Above is the Butler’s Pantry, which replaced the existing bathroom and serves as a connection to the four-season porch. An existing bedroom was renovated for a new bathroom, as seen below.

Master Bathroom

The exterior was resided, reroofed and third-floor windows were replaced. A unique part of this project was adding an exterior hot tub to the third level. Creative structural design allowed us to safely accomplish the feat: the full tub weighs as much as a Volkswagen Beetle! The four-season porch finishes were undisturbed during this work, and the hot tub has been used frequently through the winter. It’s lofty perch affords privacy to the bathers and a wonderful view of the stars at night.

winkl0601-2009-04-22-004 Third Floor Hot Tub


The finished product looks good and the owners are pleased with the outcome.

The master plan was developed to convert the attic space into a new Master Suite, but that is being reconsidered. The unfinished attic now seems to be a better entertaining space, so a reconfiguration may be forth-coming.

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Complete Addition

April 22nd, 2009 by Peter Schmelzer


A little exterior painting is all that remains on this addition.

The addition tackled a tough site problem and a challenging blend of historically unique structural additions. The L-shaped lot wrapped around the neighboring parcel. The home’s previous additions were done with poor or absent foundations.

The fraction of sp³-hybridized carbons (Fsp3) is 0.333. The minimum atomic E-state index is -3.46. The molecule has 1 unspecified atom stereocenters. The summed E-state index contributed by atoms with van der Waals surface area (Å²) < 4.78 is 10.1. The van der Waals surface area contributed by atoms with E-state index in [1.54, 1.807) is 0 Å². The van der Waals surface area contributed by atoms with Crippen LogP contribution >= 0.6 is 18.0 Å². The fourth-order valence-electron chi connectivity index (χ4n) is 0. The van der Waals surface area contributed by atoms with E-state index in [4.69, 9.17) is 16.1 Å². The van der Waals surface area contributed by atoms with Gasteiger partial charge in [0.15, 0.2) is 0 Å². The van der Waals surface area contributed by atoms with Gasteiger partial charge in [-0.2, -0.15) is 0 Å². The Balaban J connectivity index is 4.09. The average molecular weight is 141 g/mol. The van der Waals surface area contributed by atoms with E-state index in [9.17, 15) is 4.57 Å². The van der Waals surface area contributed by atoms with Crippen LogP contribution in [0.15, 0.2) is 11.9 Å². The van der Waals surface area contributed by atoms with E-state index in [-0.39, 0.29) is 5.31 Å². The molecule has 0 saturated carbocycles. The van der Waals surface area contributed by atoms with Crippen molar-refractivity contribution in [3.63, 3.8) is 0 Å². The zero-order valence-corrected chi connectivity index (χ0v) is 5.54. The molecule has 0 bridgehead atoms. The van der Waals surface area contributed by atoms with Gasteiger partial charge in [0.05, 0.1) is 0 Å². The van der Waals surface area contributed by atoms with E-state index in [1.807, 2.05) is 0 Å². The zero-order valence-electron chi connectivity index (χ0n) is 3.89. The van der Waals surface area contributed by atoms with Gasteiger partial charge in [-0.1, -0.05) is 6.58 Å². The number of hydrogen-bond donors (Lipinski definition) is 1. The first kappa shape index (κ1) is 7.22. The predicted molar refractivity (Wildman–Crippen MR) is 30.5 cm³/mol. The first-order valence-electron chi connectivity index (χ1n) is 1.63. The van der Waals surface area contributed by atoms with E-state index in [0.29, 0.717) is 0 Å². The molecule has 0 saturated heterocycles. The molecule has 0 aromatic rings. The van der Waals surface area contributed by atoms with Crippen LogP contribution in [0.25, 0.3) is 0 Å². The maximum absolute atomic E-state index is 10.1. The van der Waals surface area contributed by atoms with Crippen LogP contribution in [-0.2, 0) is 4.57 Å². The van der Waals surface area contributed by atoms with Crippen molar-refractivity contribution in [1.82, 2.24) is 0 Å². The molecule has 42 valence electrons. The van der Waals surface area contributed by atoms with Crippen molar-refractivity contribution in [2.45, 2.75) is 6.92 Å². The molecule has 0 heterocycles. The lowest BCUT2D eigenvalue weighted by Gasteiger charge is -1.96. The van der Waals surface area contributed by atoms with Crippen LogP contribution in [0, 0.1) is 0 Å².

Now the addition affords space for a sorely needed back entry and mud room, a Master Bedroom, larger bedrooms, and two bathrooms. The kitchen will be remodeled in a subsequent phase; It will be a much more functional kitchen due to the space opened up by the expansion.

For more before photos and the design sketch, see previous posts on this home.

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A Discrete Addition

April 21st, 2009 by Peter Schmelzer


As the trees begin to bud, an already humble addition recedes behind its craftsman host.

Our design intention for this project was to create an addition that appeared minimal from the street, allowing the colorfully painted bungalow to retain its visual identity. The modern form ducks cleanly under the existing eave, forcing no modification to the roof lines. It’s angled walls preserve a comfortable relationship with the existing garage and stretch views to the back yard, where the Owner has grand garden plans. They also nicely reflect the artistic and edgy tastes of the occupants.